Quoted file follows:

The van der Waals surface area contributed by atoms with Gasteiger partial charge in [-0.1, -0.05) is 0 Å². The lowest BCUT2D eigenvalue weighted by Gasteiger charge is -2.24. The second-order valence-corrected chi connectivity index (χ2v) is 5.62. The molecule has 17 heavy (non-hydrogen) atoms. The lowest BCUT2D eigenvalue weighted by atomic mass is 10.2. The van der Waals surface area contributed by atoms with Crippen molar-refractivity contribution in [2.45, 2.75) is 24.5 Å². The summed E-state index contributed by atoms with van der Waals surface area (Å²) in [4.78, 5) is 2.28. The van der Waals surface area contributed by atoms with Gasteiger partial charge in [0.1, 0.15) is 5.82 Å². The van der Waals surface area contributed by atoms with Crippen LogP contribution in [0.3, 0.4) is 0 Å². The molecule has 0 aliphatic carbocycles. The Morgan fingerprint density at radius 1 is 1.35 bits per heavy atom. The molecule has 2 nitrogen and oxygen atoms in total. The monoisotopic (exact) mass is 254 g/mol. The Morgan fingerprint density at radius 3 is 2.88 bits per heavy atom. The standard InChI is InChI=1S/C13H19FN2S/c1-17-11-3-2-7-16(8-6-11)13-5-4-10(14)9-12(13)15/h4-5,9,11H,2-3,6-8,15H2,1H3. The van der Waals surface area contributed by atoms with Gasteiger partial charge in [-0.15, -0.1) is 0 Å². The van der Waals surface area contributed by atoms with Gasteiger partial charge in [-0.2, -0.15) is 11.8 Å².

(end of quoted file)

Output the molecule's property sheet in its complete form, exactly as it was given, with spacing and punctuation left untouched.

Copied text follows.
The van der Waals surface area contributed by atoms with Gasteiger partial charge in [-0.1, -0.05) is 0 Å². The lowest BCUT2D eigenvalue weighted by Gasteiger charge is -2.24. The second-order valence-corrected chi connectivity index (χ2v) is 5.62. The molecule has 17 heavy (non-hydrogen) atoms. The lowest BCUT2D eigenvalue weighted by atomic mass is 10.2. The van der Waals surface area contributed by atoms with Crippen molar-refractivity contribution in [2.45, 2.75) is 24.5 Å². The summed E-state index contributed by atoms with van der Waals surface area (Å²) in [4.78, 5) is 2.28. The van der Waals surface area contributed by atoms with Gasteiger partial charge in [0.1, 0.15) is 5.82 Å². The van der Waals surface area contributed by atoms with Crippen LogP contribution in [0.3, 0.4) is 0 Å². The molecule has 0 aliphatic carbocycles. The Morgan fingerprint density at radius 1 is 1.35 bits per heavy atom. The molecule has 2 nitrogen and oxygen atoms in total. The monoisotopic (exact) mass is 254 g/mol. The Morgan fingerprint density at radius 3 is 2.88 bits per heavy atom. The standard InChI is InChI=1S/C13H19FN2S/c1-17-11-3-2-7-16(8-6-11)13-5-4-10(14)9-12(13)15/h4-5,9,11H,2-3,6-8,15H2,1H3. The van der Waals surface area contributed by atoms with Gasteiger partial charge in [-0.15, -0.1) is 0 Å². The van der Waals surface area contributed by atoms with Gasteiger partial charge in [-0.2, -0.15) is 11.8 Å².